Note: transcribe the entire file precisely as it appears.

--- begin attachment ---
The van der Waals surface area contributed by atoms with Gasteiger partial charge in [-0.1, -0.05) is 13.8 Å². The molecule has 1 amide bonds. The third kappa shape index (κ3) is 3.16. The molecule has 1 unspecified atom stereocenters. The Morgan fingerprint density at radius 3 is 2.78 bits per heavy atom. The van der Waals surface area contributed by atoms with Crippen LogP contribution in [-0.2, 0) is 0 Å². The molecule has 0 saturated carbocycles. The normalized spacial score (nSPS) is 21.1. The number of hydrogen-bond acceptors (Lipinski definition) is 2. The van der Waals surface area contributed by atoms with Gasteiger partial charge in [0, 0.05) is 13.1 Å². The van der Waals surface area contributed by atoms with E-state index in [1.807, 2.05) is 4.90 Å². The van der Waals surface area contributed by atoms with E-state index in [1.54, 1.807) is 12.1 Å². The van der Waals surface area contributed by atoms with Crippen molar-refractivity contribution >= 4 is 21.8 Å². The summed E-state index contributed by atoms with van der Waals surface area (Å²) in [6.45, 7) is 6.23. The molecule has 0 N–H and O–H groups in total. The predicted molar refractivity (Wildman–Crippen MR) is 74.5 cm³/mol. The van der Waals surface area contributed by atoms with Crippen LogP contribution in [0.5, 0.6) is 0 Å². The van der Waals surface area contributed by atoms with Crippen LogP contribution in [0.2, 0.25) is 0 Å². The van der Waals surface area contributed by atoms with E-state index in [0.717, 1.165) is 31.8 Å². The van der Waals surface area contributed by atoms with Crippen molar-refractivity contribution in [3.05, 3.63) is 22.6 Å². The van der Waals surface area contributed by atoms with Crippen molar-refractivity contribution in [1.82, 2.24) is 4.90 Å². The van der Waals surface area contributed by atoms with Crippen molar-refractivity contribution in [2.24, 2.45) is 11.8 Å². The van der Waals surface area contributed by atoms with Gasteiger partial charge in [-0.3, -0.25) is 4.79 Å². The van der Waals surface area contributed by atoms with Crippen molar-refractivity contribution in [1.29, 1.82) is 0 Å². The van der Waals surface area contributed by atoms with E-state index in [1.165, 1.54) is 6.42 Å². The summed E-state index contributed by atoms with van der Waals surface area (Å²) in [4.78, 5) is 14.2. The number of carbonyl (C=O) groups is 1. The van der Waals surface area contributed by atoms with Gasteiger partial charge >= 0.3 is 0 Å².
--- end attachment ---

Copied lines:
The van der Waals surface area contributed by atoms with Gasteiger partial charge in [-0.1, -0.05) is 13.8 Å². The molecule has 1 amide bonds. The third kappa shape index (κ3) is 3.16. The molecule has 1 unspecified atom stereocenters. The Morgan fingerprint density at radius 3 is 2.78 bits per heavy atom. The van der Waals surface area contributed by atoms with Crippen LogP contribution in [-0.2, 0) is 0 Å². The molecule has 0 saturated carbocycles. The normalized spacial score (nSPS) is 21.1. The number of hydrogen-bond acceptors (Lipinski definition) is 2. The van der Waals surface area contributed by atoms with Gasteiger partial charge in [0, 0.05) is 13.1 Å². The van der Waals surface area contributed by atoms with E-state index in [1.807, 2.05) is 4.90 Å². The van der Waals surface area contributed by atoms with E-state index in [1.54, 1.807) is 12.1 Å². The van der Waals surface area contributed by atoms with Crippen molar-refractivity contribution >= 4 is 21.8 Å². The summed E-state index contributed by atoms with van der Waals surface area (Å²) in [6.45, 7) is 6.23. The molecule has 0 N–H and O–H groups in total. The predicted molar refractivity (Wildman–Crippen MR) is 74.5 cm³/mol. The van der Waals surface area contributed by atoms with Crippen LogP contribution in [0.5, 0.6) is 0 Å². The van der Waals surface area contributed by atoms with Crippen LogP contribution in [0.2, 0.25) is 0 Å². The van der Waals surface area contributed by atoms with E-state index in [0.717, 1.165) is 31.8 Å². The van der Waals surface area contributed by atoms with Crippen molar-refractivity contribution in [3.05, 3.63) is 22.6 Å². The van der Waals surface area contributed by atoms with Crippen molar-refractivity contribution in [1.82, 2.24) is 4.90 Å². The van der Waals surface area contributed by atoms with Crippen molar-refractivity contribution in [2.24, 2.45) is 11.8 Å². The van der Waals surface area contributed by atoms with Gasteiger partial charge in [-0.3, -0.25) is 4.79 Å². The van der Waals surface area contributed by atoms with Crippen molar-refractivity contribution in [1.29, 1.82) is 0 Å². The van der Waals surface area contributed by atoms with E-state index in [1.165, 1.54) is 6.42 Å². The summed E-state index contributed by atoms with van der Waals surface area (Å²) in [4.78, 5) is 14.2. The number of carbonyl (C=O) groups is 1. The van der Waals surface area contributed by atoms with Gasteiger partial charge >= 0.3 is 0 Å².